Second Quarter GDP Upwardly Revised from 2.6% to 3.0%

US economic growth in the second quarter was stronger than originally reported, reaching President Donald Trump's target amid robust consumer spending and business investment.

The gross domestic product, the broadest measure of economic health, grew at an annual rate of 3 per cent in the April-June quarter, the Commerce Department reported Wednesday.

This came in much higher than the 185,000 forecast by analysts, and upped the ante on expectations for Friday's report, where forecasts now sit at 180,000 - which is close to the average monthly increase this year.

"The consumer is in the driver's seat in terms of economic growth", said Scott Anderson, chief economist at Bank of the West in San Francisco.

A year ago the economy grew a meagre 1.5%, the poorest showing since 2009 when GDP shrank by 2.9%. The growth rate in the January-March quarter was a lacklustre 1.2 per cent.


The budget the president released in May projects GDP growth will rise to 3 per cent over the next four years and remain at that level for the rest of the decade.

"We're still in the slow-lane economy", said Stuart Hoffman, senior economic adviser at PNC Financial Services Group.

Economists are also estimating how Hurricane Harvey could affect third-quarter growth. "All of those things weighed on USA growth". This is not far from the 2.1 percent average growth rate seen since the Great Recession, but I continue to believe that there is upward potential in the forecast, especially for 2018, if pro-growth policies are enacted. The only major component to be downwardly revised was government that dropped 0.3 percent as federal spending gave less lift while state and local spending was more of a drag, noted TD Economics in a research report.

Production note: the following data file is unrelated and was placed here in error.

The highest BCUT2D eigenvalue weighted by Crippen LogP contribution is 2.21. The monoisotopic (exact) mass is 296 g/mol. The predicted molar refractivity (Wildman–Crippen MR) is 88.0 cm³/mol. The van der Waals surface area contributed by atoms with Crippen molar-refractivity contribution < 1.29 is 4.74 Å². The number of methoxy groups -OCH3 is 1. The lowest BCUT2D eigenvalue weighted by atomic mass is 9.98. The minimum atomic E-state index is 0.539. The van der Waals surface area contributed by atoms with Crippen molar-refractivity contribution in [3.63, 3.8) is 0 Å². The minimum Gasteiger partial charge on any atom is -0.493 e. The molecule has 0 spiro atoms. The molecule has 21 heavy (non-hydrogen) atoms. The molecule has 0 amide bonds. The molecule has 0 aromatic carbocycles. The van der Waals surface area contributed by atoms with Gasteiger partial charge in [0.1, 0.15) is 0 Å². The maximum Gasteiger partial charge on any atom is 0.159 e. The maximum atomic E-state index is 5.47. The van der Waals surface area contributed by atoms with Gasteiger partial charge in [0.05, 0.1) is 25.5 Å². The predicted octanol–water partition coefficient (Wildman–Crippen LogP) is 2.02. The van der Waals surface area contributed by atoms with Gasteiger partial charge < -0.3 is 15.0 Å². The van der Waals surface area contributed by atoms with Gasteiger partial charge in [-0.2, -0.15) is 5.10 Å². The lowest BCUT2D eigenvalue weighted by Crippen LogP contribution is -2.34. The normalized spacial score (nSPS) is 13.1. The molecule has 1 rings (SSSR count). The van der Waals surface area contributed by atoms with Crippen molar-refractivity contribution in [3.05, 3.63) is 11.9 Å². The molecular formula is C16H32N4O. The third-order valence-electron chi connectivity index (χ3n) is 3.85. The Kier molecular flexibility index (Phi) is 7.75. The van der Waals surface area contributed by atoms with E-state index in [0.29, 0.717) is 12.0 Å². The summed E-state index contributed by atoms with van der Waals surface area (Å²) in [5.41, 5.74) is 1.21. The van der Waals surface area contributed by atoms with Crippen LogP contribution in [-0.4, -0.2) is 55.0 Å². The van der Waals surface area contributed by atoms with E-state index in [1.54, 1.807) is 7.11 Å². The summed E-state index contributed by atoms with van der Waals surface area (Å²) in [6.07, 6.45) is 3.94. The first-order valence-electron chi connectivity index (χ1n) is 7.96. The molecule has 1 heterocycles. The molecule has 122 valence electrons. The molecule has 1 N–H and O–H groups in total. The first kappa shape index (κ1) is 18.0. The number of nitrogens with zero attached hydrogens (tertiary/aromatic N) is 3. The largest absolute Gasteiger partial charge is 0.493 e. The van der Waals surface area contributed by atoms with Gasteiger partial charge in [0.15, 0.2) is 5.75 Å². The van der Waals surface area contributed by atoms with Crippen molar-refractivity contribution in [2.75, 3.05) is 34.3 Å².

The Trump administration has pledged to return the world's largest economy to sustained annual growth of three percent or more by slashing taxes and regulations while boosting trade.

Spending was revised to 3.3% from 2.8%, and consumers account for two-thirds of GDP.


Real gross domestic income (GDI) growth for the second quarter came in at 2.9%.

Corporate profits (after IVA and CCA) increased by $26.8bn (1.3%) in the second quarter after a decrease of $46.2bn (2.1%) in the first quarter.

Nonresidential fixed investment rose 6.9 per cent, up from an initial estimate of 5.2 per cent. Outlays on intellectual property products, structures and equipment were revised upward.

Imports, which are a subtraction in the calculation of GDP, increased.



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